Community organisations lack the funding and data to measure their impact
(Editor's note: This is another good reason why we exist and have been helping charities to accomplish this!)
Community organisations are struggling to measure the impact they are having due to a lack of funds and data availability, new research has found. It shows three quarters of community sector charities are trying to measure their outcomes and have increased this effort in the last five years.
However many are held back. Out of our survey participants of 190 community sector organisations, 90% cited a lack of funding and resources as the most significant barrier to measuring outcomes. Second to this was the lack of an established methodology and tools to assist them in measuring.
These community organisations saw the most important driver for measuring impact was not to meet the requirements of funders (important though that is), but to improve their services; to achieve their mission more effectively.
At last count, there were nearly 10,000 registered housing & development, health, and social services charities in Australia. These organisations had a combined income of A$46 billion and employed half a million people. They are in the front line of the delivery of social services.
The pressure is on for these organisations to show their impact as the government takes a priority investment approach to welfare. This is where government spending decisions on social programs are taken on the basis of the long-term economic and social impact of those programs (or more narrowly, the long-term budgetary impact of those programs).
When community organisations are funded to measure their outcomes, significant progress is made. There is a well accepted framework these organisations can use to break down what they do into individual service units with outcomes to be measured. This also involves data collection and assessment. In our study, 32% of community organisations had implemented this framework.
One example of a community sector measuring its outcomes is The Smith Family and its Learning for Life program. This program supports disadvantaged families by covering education-related expenses that aren’t covered by schools, as well as promoting long-term participation in education to Year 12 and subsequent engagement in education, training and employment.
As a result of establishing a data collection system and a research and evaluation framework around that, The Smith Family was able to demonstrate the effectiveness of the program. It improved school attendance, Year 12 completion and subsequent engagement in education, training and employment. This also increases their chance of securing funding and philanthropic support.
However beyond this specific framework, organisations need to use existing population-level administrative data better to understand the impact of social programs. Our survey shows this is not being done and yet there is enormous potential in this data and its analysis.
For example our recently released study of programs delivered under the Council of Australian Government’s National Partnership Agreement on Homelessness (NPAH) showed the program’s impact by linking the health records of program participants with their public housing records. From this we were able to examine the journeys of program participants before and after entering public housing.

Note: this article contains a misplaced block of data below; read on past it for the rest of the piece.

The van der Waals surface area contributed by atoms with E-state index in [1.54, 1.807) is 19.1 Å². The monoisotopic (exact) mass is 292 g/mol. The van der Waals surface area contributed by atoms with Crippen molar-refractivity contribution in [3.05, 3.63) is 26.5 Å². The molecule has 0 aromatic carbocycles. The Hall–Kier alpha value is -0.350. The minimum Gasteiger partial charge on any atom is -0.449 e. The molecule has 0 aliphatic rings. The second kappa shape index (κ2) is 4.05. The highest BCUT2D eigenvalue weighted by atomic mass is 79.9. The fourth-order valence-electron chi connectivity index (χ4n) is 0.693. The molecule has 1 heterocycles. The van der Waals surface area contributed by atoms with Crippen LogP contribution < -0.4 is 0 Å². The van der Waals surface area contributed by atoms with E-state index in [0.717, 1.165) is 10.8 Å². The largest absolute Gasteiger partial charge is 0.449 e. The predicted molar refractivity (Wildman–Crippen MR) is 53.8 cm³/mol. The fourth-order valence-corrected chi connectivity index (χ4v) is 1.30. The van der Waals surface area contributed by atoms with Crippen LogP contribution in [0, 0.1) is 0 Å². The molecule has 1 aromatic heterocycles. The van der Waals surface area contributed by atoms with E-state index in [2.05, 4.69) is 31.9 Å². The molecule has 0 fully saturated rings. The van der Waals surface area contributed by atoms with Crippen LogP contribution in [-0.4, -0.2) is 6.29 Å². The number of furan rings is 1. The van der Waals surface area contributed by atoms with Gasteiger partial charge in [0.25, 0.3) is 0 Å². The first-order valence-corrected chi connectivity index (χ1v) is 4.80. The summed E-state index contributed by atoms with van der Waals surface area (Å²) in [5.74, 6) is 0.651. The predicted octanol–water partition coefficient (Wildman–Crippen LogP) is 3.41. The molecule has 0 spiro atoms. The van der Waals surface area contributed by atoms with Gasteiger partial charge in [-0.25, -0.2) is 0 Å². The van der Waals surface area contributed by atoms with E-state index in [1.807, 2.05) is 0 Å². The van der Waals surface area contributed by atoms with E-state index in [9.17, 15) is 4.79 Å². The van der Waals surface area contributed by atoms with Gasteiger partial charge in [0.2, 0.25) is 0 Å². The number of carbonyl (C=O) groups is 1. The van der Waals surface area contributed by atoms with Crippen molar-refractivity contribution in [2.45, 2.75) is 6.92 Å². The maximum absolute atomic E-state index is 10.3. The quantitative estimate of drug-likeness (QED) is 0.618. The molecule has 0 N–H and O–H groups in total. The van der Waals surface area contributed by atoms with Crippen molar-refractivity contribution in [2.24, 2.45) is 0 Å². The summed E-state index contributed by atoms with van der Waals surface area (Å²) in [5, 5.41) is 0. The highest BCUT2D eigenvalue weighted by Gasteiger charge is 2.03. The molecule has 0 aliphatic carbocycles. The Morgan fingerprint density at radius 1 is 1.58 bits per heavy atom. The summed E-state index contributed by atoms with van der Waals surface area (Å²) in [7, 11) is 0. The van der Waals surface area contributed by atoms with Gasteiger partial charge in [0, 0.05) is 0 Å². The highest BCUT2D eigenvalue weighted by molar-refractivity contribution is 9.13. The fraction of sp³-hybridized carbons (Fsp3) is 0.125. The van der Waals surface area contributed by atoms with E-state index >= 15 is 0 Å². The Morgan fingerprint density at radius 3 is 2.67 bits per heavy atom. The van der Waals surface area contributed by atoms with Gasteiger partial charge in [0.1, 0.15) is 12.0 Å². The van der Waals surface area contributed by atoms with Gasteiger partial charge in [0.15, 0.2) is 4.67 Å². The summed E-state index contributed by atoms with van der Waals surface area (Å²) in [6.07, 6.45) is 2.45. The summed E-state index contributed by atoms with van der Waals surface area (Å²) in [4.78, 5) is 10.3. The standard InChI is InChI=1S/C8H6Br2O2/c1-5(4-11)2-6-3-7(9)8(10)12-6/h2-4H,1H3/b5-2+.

The study revealed that those formerly homeless people accessing public housing through the NPAH programs, for the most part, sustained their housing. And as they did so, we found reductions in the use of emergency departments, in nights in hospital and in psychiatric care. This means the program would meet the aims of the government’s priority investment model, as cost savings were made to the public purse.
A challenge facing public policy is to ensure that where administrative data exists, records can be linked and in “real time”. This is so that policy makers are aware of the impact of the program, as it is occurring. A second challenge is to enable community organisations to access such data, or at least provide relevant organisation-level results, so that the impact of their own efforts can be better assessed.
The use of linked administrative data helps to support the task of impact assessment. But it does not remove the need for community organisations to measure their outcomes themselves. There is a large array of program outcomes that are not covered in population-level administrative data and can only be obtained at the organisational level.
In our study, we identified five key areas that need to be addressed in order for organisations to measure their outcomes, these were:
- Funders requiring more outcomes reporting, with additional financial support
- Open data from government, particularly in relation to linked administrative data, common infrastructure for data collection and a core set of common outcomes items.
- The need for standardised language in outcomes reporting so that all stakeholders can understand them
- Professional development within community service organisations and guidance on how to use standard tools.
If community organisations and government can address these areas, the social impact of organisations will be clearer.